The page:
• City of Oita
  • Ruins・Ruined Castle

Oita Joushi Park

Photography/TAKEUCHI Yasunori

the Vibrant Spring Party

 The cherry blossoms and the castle ruins look beautiful together. Is this because of what we, Japanese people, think of “castles” and our attachment with cherry blossoms link to each other? Thanks to this, Hanami (cherry-viewing parties) are held everywhere at the castle ruins, not only “Kourou no Utage (famous lyrics from “Koujou no Tsuki” by Rentarou Taki, meaning a banquet around the tall cherry tree at the main building of the castle).” Oita Joushi Park (Ruins of Funai Castle) is particularly crowded with people, as it is located downtown.

 After the Otomo clan left Bungo, Naotaka Fukuhara entered Funai in 1597. He determined the new castle to be built at the place called Niraku, near the mouth of Oita River then, where the goods shipped by the sea freight were unloaded. The foundation was completed after two years, which he named it Niage Castle as he did not like the character “raku” in Niraku (means “to fall.”)

 However, soon his castle was taken away for punishment and Naotaka was moved to Usuki, and Nagatoshi Hayakawa, followed by Shigetoshi Takenaka, took over the clan. The Takenaka clan conducted a major renovation of the castle, creating a four-tiered castle tower, various turrets, Yamazato Guruwa (classic decorative aspects of a castle, a lot with tea rooms and gardens), and inner moat, and revised its name to Funai Castle. He also took on the establishment of the castle town, creating what became the central districts of the current City of Oita. It was complete in 1607.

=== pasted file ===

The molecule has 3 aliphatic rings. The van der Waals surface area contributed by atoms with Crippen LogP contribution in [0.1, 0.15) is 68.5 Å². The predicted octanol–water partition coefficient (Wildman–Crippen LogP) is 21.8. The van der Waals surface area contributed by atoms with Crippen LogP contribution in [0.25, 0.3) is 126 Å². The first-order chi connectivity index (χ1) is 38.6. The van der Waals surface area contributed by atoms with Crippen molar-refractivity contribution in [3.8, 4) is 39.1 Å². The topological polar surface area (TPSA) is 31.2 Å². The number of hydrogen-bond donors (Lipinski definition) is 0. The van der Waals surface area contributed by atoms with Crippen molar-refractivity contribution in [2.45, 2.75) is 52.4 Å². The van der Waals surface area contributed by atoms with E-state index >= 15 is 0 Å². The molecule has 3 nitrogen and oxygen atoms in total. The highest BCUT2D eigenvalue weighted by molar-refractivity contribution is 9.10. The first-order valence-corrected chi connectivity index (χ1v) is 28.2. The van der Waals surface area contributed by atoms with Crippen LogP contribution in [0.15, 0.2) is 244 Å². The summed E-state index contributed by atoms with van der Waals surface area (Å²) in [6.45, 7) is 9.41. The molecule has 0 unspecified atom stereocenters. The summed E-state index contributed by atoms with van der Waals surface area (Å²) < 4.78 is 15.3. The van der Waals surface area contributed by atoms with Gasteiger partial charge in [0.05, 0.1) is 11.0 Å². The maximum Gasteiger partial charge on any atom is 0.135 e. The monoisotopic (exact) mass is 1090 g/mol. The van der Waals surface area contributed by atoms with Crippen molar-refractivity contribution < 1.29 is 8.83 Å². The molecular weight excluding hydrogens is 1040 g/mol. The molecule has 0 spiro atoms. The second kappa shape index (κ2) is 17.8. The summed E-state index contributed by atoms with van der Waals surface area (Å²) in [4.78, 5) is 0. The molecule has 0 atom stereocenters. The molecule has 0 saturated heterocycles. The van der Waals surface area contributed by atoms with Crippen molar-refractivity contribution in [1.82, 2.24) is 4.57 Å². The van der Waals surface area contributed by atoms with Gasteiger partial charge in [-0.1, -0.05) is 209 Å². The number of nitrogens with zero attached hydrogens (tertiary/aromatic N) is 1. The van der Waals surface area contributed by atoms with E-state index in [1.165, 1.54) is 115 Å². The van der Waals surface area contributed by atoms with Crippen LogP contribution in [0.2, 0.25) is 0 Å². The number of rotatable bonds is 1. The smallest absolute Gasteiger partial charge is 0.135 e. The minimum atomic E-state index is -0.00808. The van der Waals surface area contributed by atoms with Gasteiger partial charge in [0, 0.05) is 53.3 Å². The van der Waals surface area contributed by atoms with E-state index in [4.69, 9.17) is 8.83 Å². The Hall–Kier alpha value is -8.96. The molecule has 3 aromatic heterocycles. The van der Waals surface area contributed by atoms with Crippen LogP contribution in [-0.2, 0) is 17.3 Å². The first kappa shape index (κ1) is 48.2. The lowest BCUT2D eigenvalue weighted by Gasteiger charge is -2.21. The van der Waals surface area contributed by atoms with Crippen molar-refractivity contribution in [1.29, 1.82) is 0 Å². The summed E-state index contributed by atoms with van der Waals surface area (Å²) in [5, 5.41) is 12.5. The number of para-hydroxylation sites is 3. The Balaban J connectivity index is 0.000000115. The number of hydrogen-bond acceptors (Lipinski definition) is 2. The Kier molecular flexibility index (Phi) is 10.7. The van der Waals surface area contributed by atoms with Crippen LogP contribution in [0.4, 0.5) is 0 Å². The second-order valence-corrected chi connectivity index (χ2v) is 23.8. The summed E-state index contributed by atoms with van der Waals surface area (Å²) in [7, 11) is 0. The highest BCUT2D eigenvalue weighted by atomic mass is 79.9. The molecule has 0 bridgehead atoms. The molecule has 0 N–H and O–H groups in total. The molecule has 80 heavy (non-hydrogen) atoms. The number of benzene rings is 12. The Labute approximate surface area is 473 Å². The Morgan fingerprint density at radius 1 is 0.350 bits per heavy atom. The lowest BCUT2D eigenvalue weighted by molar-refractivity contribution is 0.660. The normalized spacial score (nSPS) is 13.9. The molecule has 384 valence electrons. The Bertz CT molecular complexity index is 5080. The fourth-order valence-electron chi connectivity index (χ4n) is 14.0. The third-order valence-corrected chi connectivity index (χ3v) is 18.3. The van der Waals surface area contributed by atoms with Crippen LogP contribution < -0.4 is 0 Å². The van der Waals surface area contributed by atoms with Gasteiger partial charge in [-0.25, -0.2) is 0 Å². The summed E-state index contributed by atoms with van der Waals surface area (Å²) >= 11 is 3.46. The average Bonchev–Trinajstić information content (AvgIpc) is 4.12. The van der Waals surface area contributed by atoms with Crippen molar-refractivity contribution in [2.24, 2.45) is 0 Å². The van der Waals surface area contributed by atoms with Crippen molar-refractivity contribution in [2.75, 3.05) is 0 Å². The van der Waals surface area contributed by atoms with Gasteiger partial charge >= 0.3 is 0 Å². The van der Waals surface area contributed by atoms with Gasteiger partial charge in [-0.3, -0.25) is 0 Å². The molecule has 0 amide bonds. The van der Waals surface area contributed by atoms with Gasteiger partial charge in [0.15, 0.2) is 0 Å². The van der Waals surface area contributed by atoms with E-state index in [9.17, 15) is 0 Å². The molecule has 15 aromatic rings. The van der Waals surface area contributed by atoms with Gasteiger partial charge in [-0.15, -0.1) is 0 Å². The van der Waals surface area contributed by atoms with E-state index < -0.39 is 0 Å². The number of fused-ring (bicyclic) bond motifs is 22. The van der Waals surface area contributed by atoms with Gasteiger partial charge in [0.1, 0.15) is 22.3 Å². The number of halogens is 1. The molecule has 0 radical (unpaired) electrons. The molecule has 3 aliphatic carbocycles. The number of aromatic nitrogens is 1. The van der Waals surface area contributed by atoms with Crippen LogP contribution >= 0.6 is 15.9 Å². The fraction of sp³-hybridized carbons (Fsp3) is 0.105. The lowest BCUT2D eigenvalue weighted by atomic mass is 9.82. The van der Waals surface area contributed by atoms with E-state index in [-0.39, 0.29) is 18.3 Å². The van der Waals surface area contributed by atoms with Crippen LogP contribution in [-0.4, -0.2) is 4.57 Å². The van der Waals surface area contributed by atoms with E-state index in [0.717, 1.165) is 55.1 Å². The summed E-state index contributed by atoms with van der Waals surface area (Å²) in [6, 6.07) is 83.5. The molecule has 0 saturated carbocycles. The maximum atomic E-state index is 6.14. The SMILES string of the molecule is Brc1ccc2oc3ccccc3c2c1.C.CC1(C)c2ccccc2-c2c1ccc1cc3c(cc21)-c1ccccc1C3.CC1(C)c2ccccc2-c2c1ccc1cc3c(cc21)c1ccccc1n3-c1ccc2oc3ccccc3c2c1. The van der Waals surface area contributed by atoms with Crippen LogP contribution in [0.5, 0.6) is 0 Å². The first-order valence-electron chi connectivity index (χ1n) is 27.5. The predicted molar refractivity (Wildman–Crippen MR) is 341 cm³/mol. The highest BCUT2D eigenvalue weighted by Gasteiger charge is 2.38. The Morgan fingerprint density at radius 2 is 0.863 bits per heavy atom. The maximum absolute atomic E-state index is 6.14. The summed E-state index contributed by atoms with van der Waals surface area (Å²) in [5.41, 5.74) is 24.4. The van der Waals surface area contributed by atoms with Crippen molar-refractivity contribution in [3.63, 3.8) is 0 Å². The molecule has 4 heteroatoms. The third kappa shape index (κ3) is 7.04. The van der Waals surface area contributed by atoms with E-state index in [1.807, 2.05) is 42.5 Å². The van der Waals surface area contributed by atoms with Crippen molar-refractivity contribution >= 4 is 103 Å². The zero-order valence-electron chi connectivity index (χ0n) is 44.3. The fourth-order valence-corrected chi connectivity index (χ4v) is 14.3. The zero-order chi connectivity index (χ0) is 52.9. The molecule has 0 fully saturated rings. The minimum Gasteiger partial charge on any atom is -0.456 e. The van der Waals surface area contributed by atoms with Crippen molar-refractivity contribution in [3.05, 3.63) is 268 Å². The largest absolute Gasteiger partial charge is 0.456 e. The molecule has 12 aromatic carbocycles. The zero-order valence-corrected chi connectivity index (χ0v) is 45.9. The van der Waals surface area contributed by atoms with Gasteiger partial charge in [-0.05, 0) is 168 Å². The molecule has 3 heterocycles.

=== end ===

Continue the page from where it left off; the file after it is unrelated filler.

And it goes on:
Since then, the Matsudaira clan resided in the castle following Yoshiaki Hineno, after which came the modern era. Over the course of time, a lot of buildings including the castle tower were lost due to fire and earthquake, and the castle tower was never reconstructed. Furthermore, the prefectural office was placed after the order of destruction of all castles in the Meiji era, and turrets were burnt in the World War II.

 What remains now are the Soumon Yagura (turret), Hitojichi Sanbante Yagura, and the walls on three sides. The Otemon Gate has been restored, and the Oita Bunka Kaikan (Oita Cultural Hall, closed in 2013) was established after the Prefectural Office had relocated. A covered bridge connecting with Yamazato Guruwa was built and the area has been maintained as a park. It is a historical site of the prefecture. Also selected as one of “Japan’s Top 100 Castles.”

 The scale of the castle is large for a rather small clan of Funai, about 20,000 to 30,000 koku (unit of volume of rice produced on the land), because the Fukuhara clan started the construction of the castle on the scale of 120,000 koku clan. It is also called Hakuchi (white pheasant) Castle for its beauty. However, “chi” is a unit of area of stone wall, 1 chi being 3 jou in length by 1 jou in height (1 jou is about 3 meters), so another theory states it was called “Hyakuchi (100 chi) Castle” for the large size of the castle at first. The Chinese classic literature “Chunqiu” says “Castle size of over 100 chi is harm to the state,” and Buke Shohatto (the Laws for the Military Houses) of Edo era has the same regulation, so they may have had to change the letter by removing one line from “百”(Hyaku – hundred) to “白”(Haku – white), making it 99.

Listed as one of “Japan’s Top 100 Castles.” What remains now are the Soumon Yagura (turret), Hitojichi Sanbante Yagura, and the walls on three sides. Otemon gate has been restored and maintained as a park.